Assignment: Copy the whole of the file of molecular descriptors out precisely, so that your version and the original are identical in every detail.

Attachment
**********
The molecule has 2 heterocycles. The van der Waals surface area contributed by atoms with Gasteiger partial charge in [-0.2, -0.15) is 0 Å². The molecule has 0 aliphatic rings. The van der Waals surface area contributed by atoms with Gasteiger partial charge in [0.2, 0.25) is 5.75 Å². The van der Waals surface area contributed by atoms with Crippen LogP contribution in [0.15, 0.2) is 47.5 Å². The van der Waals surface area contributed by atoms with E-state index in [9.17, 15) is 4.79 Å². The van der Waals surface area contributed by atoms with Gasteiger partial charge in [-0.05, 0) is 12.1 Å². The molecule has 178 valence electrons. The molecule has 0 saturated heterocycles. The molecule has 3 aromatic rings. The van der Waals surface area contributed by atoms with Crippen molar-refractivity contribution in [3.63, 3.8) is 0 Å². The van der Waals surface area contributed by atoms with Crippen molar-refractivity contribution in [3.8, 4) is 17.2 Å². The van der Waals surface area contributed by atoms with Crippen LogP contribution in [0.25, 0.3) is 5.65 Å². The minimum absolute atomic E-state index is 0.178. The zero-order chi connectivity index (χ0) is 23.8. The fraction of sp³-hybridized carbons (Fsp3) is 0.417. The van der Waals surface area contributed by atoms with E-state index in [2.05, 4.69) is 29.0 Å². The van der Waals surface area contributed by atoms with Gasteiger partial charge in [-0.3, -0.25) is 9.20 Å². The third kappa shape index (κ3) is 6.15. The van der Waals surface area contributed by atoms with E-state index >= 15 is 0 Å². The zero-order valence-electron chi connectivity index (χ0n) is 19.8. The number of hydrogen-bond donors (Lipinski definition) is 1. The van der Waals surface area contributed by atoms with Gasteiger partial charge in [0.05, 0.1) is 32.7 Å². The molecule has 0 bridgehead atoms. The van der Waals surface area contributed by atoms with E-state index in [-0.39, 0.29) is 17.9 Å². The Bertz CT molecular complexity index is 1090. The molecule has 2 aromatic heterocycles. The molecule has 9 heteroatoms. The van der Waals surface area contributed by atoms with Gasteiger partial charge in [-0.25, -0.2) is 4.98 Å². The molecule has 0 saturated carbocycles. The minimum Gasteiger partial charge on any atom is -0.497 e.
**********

The molecule has 2 heterocycles. The van der Waals surface area contributed by atoms with Gasteiger partial charge in [-0.2, -0.15) is 0 Å². The molecule has 0 aliphatic rings. The van der Waals surface area contributed by atoms with Gasteiger partial charge in [0.2, 0.25) is 5.75 Å². The van der Waals surface area contributed by atoms with Crippen LogP contribution in [0.15, 0.2) is 47.5 Å². The van der Waals surface area contributed by atoms with E-state index in [9.17, 15) is 4.79 Å². The van der Waals surface area contributed by atoms with Gasteiger partial charge in [-0.05, 0) is 12.1 Å². The molecule has 178 valence electrons. The molecule has 0 saturated heterocycles. The molecule has 3 aromatic rings. The van der Waals surface area contributed by atoms with Crippen molar-refractivity contribution in [3.63, 3.8) is 0 Å². The van der Waals surface area contributed by atoms with Crippen molar-refractivity contribution in [3.8, 4) is 17.2 Å². The van der Waals surface area contributed by atoms with Crippen LogP contribution in [0.25, 0.3) is 5.65 Å². The minimum absolute atomic E-state index is 0.178. The zero-order chi connectivity index (χ0) is 23.8. The fraction of sp³-hybridized carbons (Fsp3) is 0.417. The van der Waals surface area contributed by atoms with E-state index in [2.05, 4.69) is 29.0 Å². The van der Waals surface area contributed by atoms with Gasteiger partial charge in [-0.3, -0.25) is 9.20 Å². The third kappa shape index (κ3) is 6.15. The van der Waals surface area contributed by atoms with E-state index >= 15 is 0 Å². The zero-order valence-electron chi connectivity index (χ0n) is 19.8. The number of hydrogen-bond donors (Lipinski definition) is 1. The van der Waals surface area contributed by atoms with Gasteiger partial charge in [0.05, 0.1) is 32.7 Å². The molecule has 0 bridgehead atoms. The van der Waals surface area contributed by atoms with E-state index in [-0.39, 0.29) is 17.9 Å². The Bertz CT molecular complexity index is 1090. The molecule has 2 aromatic heterocycles. The molecule has 9 heteroatoms. The van der Waals surface area contributed by atoms with Gasteiger partial charge in [-0.25, -0.2) is 4.98 Å². The molecule has 0 saturated carbocycles. The minimum Gasteiger partial charge on any atom is -0.497 e.